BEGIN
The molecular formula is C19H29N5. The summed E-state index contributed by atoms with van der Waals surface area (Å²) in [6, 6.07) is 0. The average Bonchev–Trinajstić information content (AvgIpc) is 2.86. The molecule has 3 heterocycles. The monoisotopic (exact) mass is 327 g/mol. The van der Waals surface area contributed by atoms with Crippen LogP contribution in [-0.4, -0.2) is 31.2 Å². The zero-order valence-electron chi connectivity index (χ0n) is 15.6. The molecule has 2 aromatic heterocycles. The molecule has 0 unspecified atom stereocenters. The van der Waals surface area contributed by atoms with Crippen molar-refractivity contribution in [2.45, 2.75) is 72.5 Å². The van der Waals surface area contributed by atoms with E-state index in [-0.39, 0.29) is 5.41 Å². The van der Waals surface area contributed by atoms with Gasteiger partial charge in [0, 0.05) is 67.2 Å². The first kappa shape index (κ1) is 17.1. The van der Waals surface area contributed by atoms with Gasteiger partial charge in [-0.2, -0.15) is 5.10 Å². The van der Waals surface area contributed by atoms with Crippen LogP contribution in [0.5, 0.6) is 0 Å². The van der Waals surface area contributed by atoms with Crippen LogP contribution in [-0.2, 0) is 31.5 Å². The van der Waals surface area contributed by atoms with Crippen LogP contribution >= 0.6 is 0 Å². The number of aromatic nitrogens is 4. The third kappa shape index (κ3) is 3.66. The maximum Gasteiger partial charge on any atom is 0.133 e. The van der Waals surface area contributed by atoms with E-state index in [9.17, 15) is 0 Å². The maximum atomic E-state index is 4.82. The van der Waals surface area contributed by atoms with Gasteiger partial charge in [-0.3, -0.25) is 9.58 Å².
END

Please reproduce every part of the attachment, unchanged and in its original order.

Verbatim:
The molecular formula is C19H29N5. The summed E-state index contributed by atoms with van der Waals surface area (Å²) in [6, 6.07) is 0. The average Bonchev–Trinajstić information content (AvgIpc) is 2.86. The molecule has 3 heterocycles. The monoisotopic (exact) mass is 327 g/mol. The van der Waals surface area contributed by atoms with Crippen LogP contribution in [-0.4, -0.2) is 31.2 Å². The zero-order valence-electron chi connectivity index (χ0n) is 15.6. The molecule has 2 aromatic heterocycles. The molecule has 0 unspecified atom stereocenters. The van der Waals surface area contributed by atoms with Crippen molar-refractivity contribution in [2.45, 2.75) is 72.5 Å². The van der Waals surface area contributed by atoms with E-state index in [-0.39, 0.29) is 5.41 Å². The van der Waals surface area contributed by atoms with Gasteiger partial charge in [0, 0.05) is 67.2 Å². The first kappa shape index (κ1) is 17.1. The van der Waals surface area contributed by atoms with Gasteiger partial charge in [-0.2, -0.15) is 5.10 Å². The van der Waals surface area contributed by atoms with Crippen LogP contribution in [0.5, 0.6) is 0 Å². The van der Waals surface area contributed by atoms with Crippen LogP contribution in [-0.2, 0) is 31.5 Å². The van der Waals surface area contributed by atoms with Crippen LogP contribution >= 0.6 is 0 Å². The number of aromatic nitrogens is 4. The third kappa shape index (κ3) is 3.66. The maximum Gasteiger partial charge on any atom is 0.133 e. The van der Waals surface area contributed by atoms with E-state index in [9.17, 15) is 0 Å². The maximum atomic E-state index is 4.82. The van der Waals surface area contributed by atoms with Gasteiger partial charge in [-0.3, -0.25) is 9.58 Å².